Australian Foreign Policy/ Foreign Affairs · Free Trade/ Foreign Investment · Liberalism · North Korea · The Donald Trump Presidency

Free trade revisited

Further to my critique in July, it is proper to refute some of the key contentions which sustain free trade ideology. These arguments–and their flaws–could be considered as follows.

Free trade means better prices for consumers

Free trade with poorer countries in Asia, Africa and Latin America is desirable, we are advised, because it reduces prices for consumers. As summarised by the Cato Institute,

The benefits of free trade is not exports, its lower prices on things we want.

This is true in a rudimentary sense, as free trade causing production to shift towards poorer countries does allow for cheaper consumer goods.

For free traders, however, their embellished submission is that tariffs have a *correspondingly* adverse impact on consumer prices: a 20 % tariff on clothes from China would likewise cause prices for these items to rise by 20 %. So the argument goes, free trade must be pursued at all costs to avoid such harmful outcomes for consumers.

The issue with this view, lies in its unsupported assumption that vendors will sell goods at the lowest prices possible. In reality, goods are sold so as to extract a handsome profit. By virtue of this profit motive, there exists a substantial gulf between the cost of production and the cost borne by consumers at purchase.

Due to this gulf, if a 20 % tariff were imposed on the importation of clothes from China, much of the subsequent cost would be absorbed by the vendor–to keep its prices competitive with the rest of the domestic market.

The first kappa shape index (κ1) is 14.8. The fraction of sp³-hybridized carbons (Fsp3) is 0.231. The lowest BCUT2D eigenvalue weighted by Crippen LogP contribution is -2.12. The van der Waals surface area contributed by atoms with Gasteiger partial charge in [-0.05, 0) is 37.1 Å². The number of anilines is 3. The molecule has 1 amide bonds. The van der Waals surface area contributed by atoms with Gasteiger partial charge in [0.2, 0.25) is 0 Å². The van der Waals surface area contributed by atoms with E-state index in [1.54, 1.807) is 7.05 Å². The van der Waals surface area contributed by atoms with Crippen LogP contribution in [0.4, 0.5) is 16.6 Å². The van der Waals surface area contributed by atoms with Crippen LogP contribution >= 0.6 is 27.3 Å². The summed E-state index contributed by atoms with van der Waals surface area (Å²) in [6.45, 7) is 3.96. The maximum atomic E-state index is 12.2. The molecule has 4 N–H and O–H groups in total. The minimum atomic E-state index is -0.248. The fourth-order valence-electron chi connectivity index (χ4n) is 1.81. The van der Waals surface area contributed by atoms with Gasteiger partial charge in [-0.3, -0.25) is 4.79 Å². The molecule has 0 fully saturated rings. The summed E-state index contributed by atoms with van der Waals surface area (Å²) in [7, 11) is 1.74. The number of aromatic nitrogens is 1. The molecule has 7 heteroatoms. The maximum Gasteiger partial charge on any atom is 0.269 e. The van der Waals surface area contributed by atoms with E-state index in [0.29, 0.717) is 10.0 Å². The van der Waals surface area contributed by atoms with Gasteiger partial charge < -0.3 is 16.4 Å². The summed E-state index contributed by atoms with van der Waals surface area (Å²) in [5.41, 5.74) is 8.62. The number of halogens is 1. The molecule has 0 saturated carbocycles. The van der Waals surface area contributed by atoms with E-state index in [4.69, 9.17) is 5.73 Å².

The stupendous profit margins of transnational corporations enriched by free trade only underscore this. Amazon, which earned $88.9 billion dollars for the second fiscal quarter of 2020, can more than afford a trim to its profit margins; and if pushed by economic forces to do so by reducing prices, would.

Free trade avoids conflict

Someday all barriers will fall; someday mankind, constantly united by continuous transactions, will form just one workshop, one market, and one family

said Adam Smith, the Godfather of free trade. Modern neoliberals echo this line, contending the goodness of free trade proceeds from its capacity to reduce (or even one day end) human conflict.

There are two major problems with this idea. First and on the contrary, countries along with non-State actors have rational and competing interests, which they will act upon. Once the legitimacy of pursuing these national interests is accepted, protectionism can in fact serve to reduce the prospects of full-scale military conflict breaking out between countries.

Take the relationship between North Korea and the United States, for example. Albeit limited in its potential to ultimately ‘denuclearize’ the Korean Peninsula, President Trump has established a type of Detente with North Korea, despite war appearing likely early in his first term. Achieving this state was in no small measure due to the crushing economic sanctions placed on North Korea at the UN Security Council. All of which, drew upon the cooperation of China.

To be sure, it was not the will of Xi Jinping that this cooperation was brought; but rather, the will of President Trump and his devastating tariffs which coerced China into assisting with North Korea. Largely because of these protectionist measures, the world averted what would have been its worst conflict yet, between a nuclear-armed United States and a nuclear-armed North Korea.

Yet free trade takes away this alternative course of protectionism as a way to resolve national differences, without resorting to arms.